You may be wondering about the book's title. The phrase comes from an almost-throwaway line in a passage about the beauty of the Grand Canyon at night, where Miller describes the stars as "...notes on a page of music, free-form verse, silent mysteries swirling in the blue like jazz." He writes about jazz a few times through the book, beginning with the introductory author's note, where he relates how he never liked jazz until he saw a man on a sidewalk playing a saxophone for fifteen minutes, and the man never opened his eyes. After that, he liked jazz; the musician's love for it was that infectious.
That, my friends, is how we are to be about Jesus, never taking our eyes off him. Because that's the surest way to show others how to love him, too.
Book Reviews: "The Blue Star," "The Good Guy," and "Blasphemy"
May 2, 2008 3:03 PM | Posted in: Reading & Writing
Summer is fast approaching, and that's prime novel-reading season. I've read three novels in the past month or so, something of a record for me, and wanted to share some observations in case you're getting summer book-buying fever. (Note: There are no plot spoilers in these mini-reviews.)
The Blue Star - Tony Earley
A review copy of this book arrived, unsolicited, on my doorstep in late February. I knew nothing about it or its author, and the jacket blurb telling me that the writer was also responsible for Jim the Boy did little to work up my enthusiasm for the thin volume. I finally threw it in a suitcase and determined to work my way through it during a trip, more out of a sense of obligation than anything else...and ended up kicking myself for ignoring one of the more delightful books I've had the pleasure to read in a long time.
There's nothing particularly dramatic or edgy about The Blue Star, which is set in a small North Carolina town during the run-up to America's entrance into WWII. Tony Earley has crafted a character-driven novel that's beguiling in its simplicity, and soothing in its pace. If you're a fan of Jan Karon's trillion-selling Mittford series, I think you'll find The Blue Star has the same ambiance. I recommend it highly for a stress-free warm weather indulgence.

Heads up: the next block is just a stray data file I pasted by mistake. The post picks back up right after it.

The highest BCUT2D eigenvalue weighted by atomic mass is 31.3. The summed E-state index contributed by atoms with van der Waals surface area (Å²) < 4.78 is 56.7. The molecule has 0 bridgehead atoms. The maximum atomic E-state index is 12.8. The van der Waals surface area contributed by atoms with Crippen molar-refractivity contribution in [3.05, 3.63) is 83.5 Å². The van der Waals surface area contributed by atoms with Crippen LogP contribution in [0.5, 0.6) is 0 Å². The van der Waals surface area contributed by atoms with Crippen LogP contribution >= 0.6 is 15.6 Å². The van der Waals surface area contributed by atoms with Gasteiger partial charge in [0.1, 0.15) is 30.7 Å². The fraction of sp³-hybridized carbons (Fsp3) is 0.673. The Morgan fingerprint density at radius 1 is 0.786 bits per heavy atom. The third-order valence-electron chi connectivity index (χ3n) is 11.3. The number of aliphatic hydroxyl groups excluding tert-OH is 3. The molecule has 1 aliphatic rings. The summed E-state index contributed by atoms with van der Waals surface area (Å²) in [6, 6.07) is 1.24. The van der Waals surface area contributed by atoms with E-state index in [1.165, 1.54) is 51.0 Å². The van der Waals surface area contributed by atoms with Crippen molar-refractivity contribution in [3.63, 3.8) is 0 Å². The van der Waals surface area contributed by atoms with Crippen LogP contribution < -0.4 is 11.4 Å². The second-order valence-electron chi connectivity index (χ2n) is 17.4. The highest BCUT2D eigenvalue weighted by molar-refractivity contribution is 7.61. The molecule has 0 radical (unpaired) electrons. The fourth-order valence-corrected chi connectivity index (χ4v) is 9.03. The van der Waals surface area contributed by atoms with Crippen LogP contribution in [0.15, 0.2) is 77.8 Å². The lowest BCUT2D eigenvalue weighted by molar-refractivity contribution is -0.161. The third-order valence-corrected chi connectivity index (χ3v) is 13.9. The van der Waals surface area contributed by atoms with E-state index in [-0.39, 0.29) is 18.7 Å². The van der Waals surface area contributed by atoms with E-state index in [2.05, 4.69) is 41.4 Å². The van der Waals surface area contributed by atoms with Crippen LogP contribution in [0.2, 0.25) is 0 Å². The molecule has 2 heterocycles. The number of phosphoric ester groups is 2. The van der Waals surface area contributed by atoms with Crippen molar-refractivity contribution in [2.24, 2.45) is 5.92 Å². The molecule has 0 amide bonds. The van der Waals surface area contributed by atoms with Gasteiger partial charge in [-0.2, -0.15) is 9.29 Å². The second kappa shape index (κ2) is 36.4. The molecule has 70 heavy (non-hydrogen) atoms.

The Good Guy - Dean Koontz
Koontz's novel is almost a year old, and so all of his fans have already read it. But if you don't fall into that category, and you're looking for an edge-of-the-seat "action/suspense" novel that grabs hold and doesn't let go, you won't be disappointed in this one.
Koontz creates one of the most creepily competent bad guys since Hannibal Lector, and pits him against an enigmatic-but-just-as-competent ñ are you ready? ñ good guy. The result is not art, but it's a perfect poolside page-turner.
Blasphemy - Douglas Preston
Then we come to this waste of paper by another well-known creative type who seems to be just phoning it in. Preston has authored (or co-authored along with Lincoln Child) some very good novels, but this isn't one of them. He's pulled in every stereotypical character and every lame plot twist you can imagine and concocted a big mess. My advice is to avoid it like the plague. Try Tyrannosaur Canyon if you want some of the same characters in a better setting.